Why Landmarks Said No to Aby Rosen’s Four Seasons Renovation

Waiters Serve Tables at the Four Seasons
In the Pool Room at The Four Seasons, August 1959. Photo: Bettmann/Corbis

Holy moly! Aby Rosen, the owner of the Seagram Building, was about to despoil the pristine interior of The Four Seasons Restaurant when the Landmarks Preservation Commission yanked the sledgehammer from his fist. Or: Argh! Aby Rosen, hoping to nudge a venerated but tired restaurant back to life, asked to make a few design tweaks, but intransigent bureaucrats shackled him to the status quo. 

Disputes over landmarks usually present themselves as a conflict of caricatures. Preservationists decry barbarian businessmen plundering the past. Those seeking to alter or demolish a venerable building dismiss objectors as fusty antiquarians willing to sacrifice prosperity and jobs for a bit of crumbling plaster. Unfortunately for simple narrative, the moral dichotomies of preservation are often bogged down in technical minutiae. The most important decisions are made in a swamp of ambiguity.

In the most recent battle, Rosen petitioned the Landmarks Preservation Commission to make several changes to The Four Seasons, the Seagram Building’s lobby-level restaurant designed by Philip Johnson in 1958 and accorded landmark status in 1989. Rosen wanted to change the carpeting, which the LPC allowed. He also wanted to remove a crackle-glass partition and make another walnut-paneled partition movable. The commission wisely said no.

Photo: Jemal Countess/Getty Images

That conclusion was not self-evident. Would the changes have ravaged the space, destroyed its historical value, or made a mockery of preservation? Not really. But the ruling matters precisely because Rosen made relatively modest requests, and still the commission saw them as violations of its trust: to protect design that has outlived its most efficient self. The case was a test of the commission’s willingness to stand up to an influential and relentless developer who acts as though the very fact that he’s chosen to spend his money on something makes it by definition good.

To the 99.99 percent of New Yorkers who never have and never will have a meal at The Four Seasons, these questions seem like the precious, fussy quibbles of an irrelevant elite. There are, after all, more urgent and sweeping questions about the city’s ability to retain its old imperfections in the face of aggressive “improvement.” Also, those who believe that good design should be flexible have little patience with intransigent purists. Architecture, unlike less practical forms of art, is subject to constant revision, long after its creators have vanished. What is original does not always remain useful; what no longer works must be defended on subjective aesthetic grounds, which is never a powerful strategy. It’s precisely because there are so many arguments in favor of abusing the past that preservation becomes so crucial.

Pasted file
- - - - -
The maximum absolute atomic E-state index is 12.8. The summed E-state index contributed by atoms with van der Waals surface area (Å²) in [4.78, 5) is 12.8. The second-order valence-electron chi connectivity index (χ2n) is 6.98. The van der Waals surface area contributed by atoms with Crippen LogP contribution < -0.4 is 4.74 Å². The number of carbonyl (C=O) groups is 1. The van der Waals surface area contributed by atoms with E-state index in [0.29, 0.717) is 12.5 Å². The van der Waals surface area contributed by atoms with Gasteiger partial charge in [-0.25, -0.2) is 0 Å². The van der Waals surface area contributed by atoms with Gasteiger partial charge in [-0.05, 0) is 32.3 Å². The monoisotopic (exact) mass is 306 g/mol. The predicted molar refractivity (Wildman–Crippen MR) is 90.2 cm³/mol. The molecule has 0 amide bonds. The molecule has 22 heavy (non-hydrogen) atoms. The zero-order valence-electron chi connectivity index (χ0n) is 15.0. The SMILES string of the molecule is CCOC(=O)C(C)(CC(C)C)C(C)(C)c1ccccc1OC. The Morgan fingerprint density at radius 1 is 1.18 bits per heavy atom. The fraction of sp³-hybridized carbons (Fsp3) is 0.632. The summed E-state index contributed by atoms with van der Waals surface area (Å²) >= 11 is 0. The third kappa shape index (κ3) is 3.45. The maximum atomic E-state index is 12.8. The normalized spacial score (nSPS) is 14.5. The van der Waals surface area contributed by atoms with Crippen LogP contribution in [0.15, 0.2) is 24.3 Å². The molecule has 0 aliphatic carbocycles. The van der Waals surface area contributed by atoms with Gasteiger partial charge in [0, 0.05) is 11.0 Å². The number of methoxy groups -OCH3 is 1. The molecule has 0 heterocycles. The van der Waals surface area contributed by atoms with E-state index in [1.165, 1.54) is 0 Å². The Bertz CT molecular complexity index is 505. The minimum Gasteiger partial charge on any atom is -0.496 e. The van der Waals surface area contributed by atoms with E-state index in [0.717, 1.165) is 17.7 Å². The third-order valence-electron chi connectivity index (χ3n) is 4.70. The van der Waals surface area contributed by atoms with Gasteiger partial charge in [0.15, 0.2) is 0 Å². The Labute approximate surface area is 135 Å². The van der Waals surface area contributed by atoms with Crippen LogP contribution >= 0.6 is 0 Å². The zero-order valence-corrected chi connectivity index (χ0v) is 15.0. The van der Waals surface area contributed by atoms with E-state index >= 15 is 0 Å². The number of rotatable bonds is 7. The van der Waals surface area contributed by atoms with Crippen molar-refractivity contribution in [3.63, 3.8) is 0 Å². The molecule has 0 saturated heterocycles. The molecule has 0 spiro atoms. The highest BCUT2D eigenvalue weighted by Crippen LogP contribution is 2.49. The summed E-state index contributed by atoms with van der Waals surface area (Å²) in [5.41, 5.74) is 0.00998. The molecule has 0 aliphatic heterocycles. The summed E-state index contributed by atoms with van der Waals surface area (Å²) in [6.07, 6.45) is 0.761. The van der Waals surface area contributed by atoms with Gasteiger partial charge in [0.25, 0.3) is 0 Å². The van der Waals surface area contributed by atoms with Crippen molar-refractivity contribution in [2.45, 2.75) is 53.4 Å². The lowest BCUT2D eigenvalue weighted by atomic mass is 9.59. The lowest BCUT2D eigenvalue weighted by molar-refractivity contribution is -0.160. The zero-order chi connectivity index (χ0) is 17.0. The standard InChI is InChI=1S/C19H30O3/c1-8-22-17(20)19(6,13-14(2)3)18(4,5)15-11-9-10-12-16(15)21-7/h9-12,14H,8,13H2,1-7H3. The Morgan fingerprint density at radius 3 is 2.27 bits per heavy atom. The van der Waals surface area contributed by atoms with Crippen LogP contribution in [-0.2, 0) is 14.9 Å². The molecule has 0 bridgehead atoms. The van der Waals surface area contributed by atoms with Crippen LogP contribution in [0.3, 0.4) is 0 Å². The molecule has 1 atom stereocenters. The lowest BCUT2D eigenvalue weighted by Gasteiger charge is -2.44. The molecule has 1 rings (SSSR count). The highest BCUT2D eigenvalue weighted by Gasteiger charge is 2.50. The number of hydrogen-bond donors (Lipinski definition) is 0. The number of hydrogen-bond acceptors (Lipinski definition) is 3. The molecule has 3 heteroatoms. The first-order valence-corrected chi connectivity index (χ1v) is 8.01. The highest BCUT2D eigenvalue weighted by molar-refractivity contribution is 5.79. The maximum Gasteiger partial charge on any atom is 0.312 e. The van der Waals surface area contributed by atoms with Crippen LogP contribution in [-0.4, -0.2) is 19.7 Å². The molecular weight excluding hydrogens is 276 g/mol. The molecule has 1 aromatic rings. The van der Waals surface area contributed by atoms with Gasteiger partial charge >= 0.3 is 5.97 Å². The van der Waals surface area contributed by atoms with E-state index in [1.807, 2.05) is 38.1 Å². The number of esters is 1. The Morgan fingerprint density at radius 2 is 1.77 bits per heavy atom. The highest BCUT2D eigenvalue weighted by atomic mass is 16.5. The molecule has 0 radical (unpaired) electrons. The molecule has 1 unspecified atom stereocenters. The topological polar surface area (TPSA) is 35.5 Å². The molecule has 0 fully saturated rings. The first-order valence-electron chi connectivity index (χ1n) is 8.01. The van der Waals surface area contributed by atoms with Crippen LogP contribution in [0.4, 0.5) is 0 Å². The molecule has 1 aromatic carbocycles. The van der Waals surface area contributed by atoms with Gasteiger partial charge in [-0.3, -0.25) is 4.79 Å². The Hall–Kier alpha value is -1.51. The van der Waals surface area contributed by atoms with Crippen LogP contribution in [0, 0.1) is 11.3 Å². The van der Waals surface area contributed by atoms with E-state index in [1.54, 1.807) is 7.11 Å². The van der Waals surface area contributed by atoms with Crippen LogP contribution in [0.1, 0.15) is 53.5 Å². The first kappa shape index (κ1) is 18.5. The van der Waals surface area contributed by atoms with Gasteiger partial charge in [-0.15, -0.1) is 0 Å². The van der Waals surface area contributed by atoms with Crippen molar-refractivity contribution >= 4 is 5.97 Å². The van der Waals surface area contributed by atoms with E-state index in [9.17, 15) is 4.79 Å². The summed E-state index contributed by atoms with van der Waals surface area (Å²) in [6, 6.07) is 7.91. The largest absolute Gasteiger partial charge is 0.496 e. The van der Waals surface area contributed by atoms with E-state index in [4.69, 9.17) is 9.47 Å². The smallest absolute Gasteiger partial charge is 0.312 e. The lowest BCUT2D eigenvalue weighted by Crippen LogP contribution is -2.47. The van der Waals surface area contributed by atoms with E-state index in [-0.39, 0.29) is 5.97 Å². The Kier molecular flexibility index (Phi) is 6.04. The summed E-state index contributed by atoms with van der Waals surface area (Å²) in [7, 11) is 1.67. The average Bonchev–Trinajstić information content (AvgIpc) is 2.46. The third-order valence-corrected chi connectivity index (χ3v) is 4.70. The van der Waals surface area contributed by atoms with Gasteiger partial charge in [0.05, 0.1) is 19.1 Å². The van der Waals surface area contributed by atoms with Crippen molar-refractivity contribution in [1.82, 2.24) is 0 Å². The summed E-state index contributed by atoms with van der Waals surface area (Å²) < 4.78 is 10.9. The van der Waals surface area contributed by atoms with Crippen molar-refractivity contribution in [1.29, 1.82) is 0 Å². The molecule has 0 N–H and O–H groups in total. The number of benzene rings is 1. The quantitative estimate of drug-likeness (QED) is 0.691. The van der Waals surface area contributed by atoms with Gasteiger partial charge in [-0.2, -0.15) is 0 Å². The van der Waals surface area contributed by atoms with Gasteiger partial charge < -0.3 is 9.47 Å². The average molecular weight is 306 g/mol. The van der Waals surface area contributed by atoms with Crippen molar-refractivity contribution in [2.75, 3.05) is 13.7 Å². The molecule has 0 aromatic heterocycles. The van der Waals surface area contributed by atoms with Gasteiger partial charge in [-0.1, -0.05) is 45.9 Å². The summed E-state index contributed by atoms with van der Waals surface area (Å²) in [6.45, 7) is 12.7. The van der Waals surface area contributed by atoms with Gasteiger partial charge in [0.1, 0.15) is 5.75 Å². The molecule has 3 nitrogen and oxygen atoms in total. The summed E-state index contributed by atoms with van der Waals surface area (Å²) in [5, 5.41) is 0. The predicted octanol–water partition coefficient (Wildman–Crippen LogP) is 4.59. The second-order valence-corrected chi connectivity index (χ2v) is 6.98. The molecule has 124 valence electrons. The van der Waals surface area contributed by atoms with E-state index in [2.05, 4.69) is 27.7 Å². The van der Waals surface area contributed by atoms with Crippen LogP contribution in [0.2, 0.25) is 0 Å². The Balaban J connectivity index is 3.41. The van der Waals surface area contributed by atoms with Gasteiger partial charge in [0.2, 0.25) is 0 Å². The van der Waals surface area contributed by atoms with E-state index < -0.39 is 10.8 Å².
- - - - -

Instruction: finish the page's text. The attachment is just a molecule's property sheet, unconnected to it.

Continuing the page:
This spring we celebrate the 50th anniversary of New York’s landmarks law, which takes as its creation myth the outrage visited upon Penn Station in 1963. Today, preservation is usually a murkier business. The city’s 114 protected interiors are especially vulnerable to renovation creep, for several reasons. The LPC cannot dictate how a building is used, spaces can be adapted to a business’s practices more easily than the other way around, and the law is a Swiss cheese of loopholes. To see exactly how permeable the statute is, pop into 374 Fulton Street in Brooklyn, where the interior of the restaurant Gage & Tollner, with its wood paneling, velvet walls, and soft gaslight glow, has been a landmark for 40 years. Except that the restaurant is long gone (it’s now a cheap-clothing-and-costume-jewelry store), the space is luridly lit, and the luxuriant walls are hidden behind gimcrack panels. In a small consolation to anyone who treasures its Gilded Age glories, the interior remains technically intact, in the same way a Mayan city lies undiscovered in the jungle.

The Four Seasons is a modernist landmark, which raises another bramble bush of thorny questions. For a modern building to remain functional, its substance must sometimes be scrapped. Woe betide the restorer who strips antique wood paneling from a landmarked 19th-century room, but a leaky glass curtain wall from the mid-20th century can’t be patched with epoxy; it must be replaced with its technologically superior equivalent. In that gap between the sanctity of the design and the provisional quality of the stuff itself, uncertainty flourishes like mold.

The LPC’s rejection of Rosen’s changes is a shot of disinfectant clarity. He may control The Four Seasons but the public owns it, and if the restaurant is a relic of superannuated fanciness, then that’s precisely why we value it. The city evolves all around, customers have ever-more specific desires, the economy imposes fresh pressures, and chefs sport new sets of needs. But while Gage & Tollner is a sad monument to expediency, the commissioners saw that, at least for now, The Four Seasons can endure as a beautiful repository of memory and a reminder of inalienable glamour.

Why Landmarks Said No to The Four Seasons Redo